Home cooking among Cards' keys

Rotation depth, lefty hitters' success against lefties also vital

Home cooking among Cards' keys

ST. LOUIS -- Having taken down Clayton Kershaw twice en route to knocking the Dodgers out of the postseason, the Cardinals are back in the National League Championship Series for a fourth straight year and ninth time since 2000. At stake is a third trip to the World Series in four years and a chance at a third championship title since '06.

The Cardinals and Giants, who have met three times in the NLCS, will open this year's matchup in St. Louis on Saturday, with first pitch scheduled for 7:07 p.m. CT on FOX at Busch Stadium. With the best-of-seven series on the horizon, here is a look at three keys for the Cards as they look to represent the NL in the World Series yet again:

Make home-field advantage count: Because the Giants backed into the playoffs as a Wild Card team, home-field advantage flips to the Cardinals. That could by a critical swing. The Cards won an NL-most 51 games at home during the regular season and are 11-5 at Busch in the postseason under manager Mike Matheny. Including its two NL Division Series victories, St. Louis has won 14 of its last 16 home games.

  Date Recaps Highlights
Gm 1 Oct. 11 SF 3, STL 0 video
Gm 2 Oct. 12 STL 5, SF 4 video
Gm 3 Oct. 14 SF 5, STL 4 video
Gm 4 Oct. 15 SF 6, STL 4 video
Gm 5 Oct. 16 SF 6, STL 3 video

The need to hold serve at home is even more important because of the troubles the Cardinals have had beating the Giants on the road. They went 1-3 at AT&T Park in the 2012 NLCS and are 3-7 all-time in postseason games at San Francisco. The Cards played below-.500 ball on the road this regular season, too, and lost seven of their final 10 road series. The team averaged slightly more than a half run less on the road, while the ERA (3.42 to 3.64) was also a nudge higher away from Busch.

Continued lefty-on-lefty success: The Giants will employ only one lefty in their NLCS rotation, but he'll be about as tough as they come. Madison Bumgarner, likely to match up with Adam Wainwright in Games 1 and (if necessary) 5, has had a sensational start to the postseason. San Francisco will also have two veteran lefty relievers, Javier Lopez and Jeremy Affeldt, to contend with late in games.

The Cardinals feasted on left-handed pitching in the NL Division Series, batting .298/.322/.548 against Kershaw, Hyun-Jin Ryu, J.P. Howell, and Scott Elbert over four games. Of particular surprise was how well the Cards' left-handed-hitting starting position players (Matt Carpenter, Matt Adams, Kolten Wong and Jon Jay) did against these lefties. The four combined to go 14-for-38 with five home runs and 13 RBIs against left-handed pitchers. That was key to them winning the series and could be again.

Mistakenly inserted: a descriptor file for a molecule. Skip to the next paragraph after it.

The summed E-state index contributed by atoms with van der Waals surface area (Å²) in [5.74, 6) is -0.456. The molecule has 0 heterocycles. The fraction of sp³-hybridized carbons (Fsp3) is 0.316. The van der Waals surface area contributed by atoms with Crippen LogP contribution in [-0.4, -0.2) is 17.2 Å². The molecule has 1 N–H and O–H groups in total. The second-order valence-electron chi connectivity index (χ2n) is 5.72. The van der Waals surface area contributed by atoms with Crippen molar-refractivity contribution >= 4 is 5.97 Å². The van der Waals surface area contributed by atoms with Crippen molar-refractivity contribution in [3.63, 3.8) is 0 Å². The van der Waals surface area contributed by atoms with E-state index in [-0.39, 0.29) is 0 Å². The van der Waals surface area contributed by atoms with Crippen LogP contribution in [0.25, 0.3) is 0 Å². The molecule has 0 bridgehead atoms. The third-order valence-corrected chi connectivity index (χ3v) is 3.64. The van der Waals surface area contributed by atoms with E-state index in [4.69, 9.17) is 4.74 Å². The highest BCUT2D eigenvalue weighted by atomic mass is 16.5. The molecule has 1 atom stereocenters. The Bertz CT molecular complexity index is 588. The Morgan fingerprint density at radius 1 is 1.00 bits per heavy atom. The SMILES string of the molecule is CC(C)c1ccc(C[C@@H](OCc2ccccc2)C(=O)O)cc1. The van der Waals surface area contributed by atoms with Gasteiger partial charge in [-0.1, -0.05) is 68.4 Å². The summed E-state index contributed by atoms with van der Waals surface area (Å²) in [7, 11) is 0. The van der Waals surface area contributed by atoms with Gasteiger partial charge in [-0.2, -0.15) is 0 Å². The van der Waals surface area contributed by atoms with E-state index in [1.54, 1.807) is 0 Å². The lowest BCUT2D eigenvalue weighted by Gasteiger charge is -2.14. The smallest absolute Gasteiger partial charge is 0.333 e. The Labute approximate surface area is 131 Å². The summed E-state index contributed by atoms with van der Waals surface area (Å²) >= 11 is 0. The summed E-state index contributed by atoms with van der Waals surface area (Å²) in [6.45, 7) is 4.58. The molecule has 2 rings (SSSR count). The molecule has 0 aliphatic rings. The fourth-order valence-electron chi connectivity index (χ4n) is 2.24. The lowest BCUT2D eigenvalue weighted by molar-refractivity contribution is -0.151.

Ride the rotation depth: Pitching often wins in October, and the Cardinals have a rotation that should stack up against any of the three remaining playoff teams. Obviously it starts with Wainwright, who will get the ball first. The club has leaned on Wainwright all season, though there is at least a hint of concern as to how his arm -- which has logged 508 innings since the start of 2013 -- is holding up. The Cards need Wainwright to be strong and set the tone. A week of rest should help.

After Wainwright allowed six runs in his DS start, the other three members of the rotation (Lance Lynn, John Lackey and Shelby Miller) limited the Dodgers to five over 18 2/3 innings. That helped keep games close enough for the Cardinals to piece together late-inning comebacks. Lynn pitched like an ace all season. Lackey has as long a postseason resume as any active pitcher. And Miller is out to prove he should never be forgotten in October again. For a team that can't expect (even if it does hope) the long ball to carry the load, the Cards need their starting depth to shine.

Jenifer Langosch is a reporter for MLB.com. Read her blog, By Gosh, It's Langosch, and follow her on Twitter @LangoschMLB. This story was not subject to the approval of Major League Baseball or its clubs.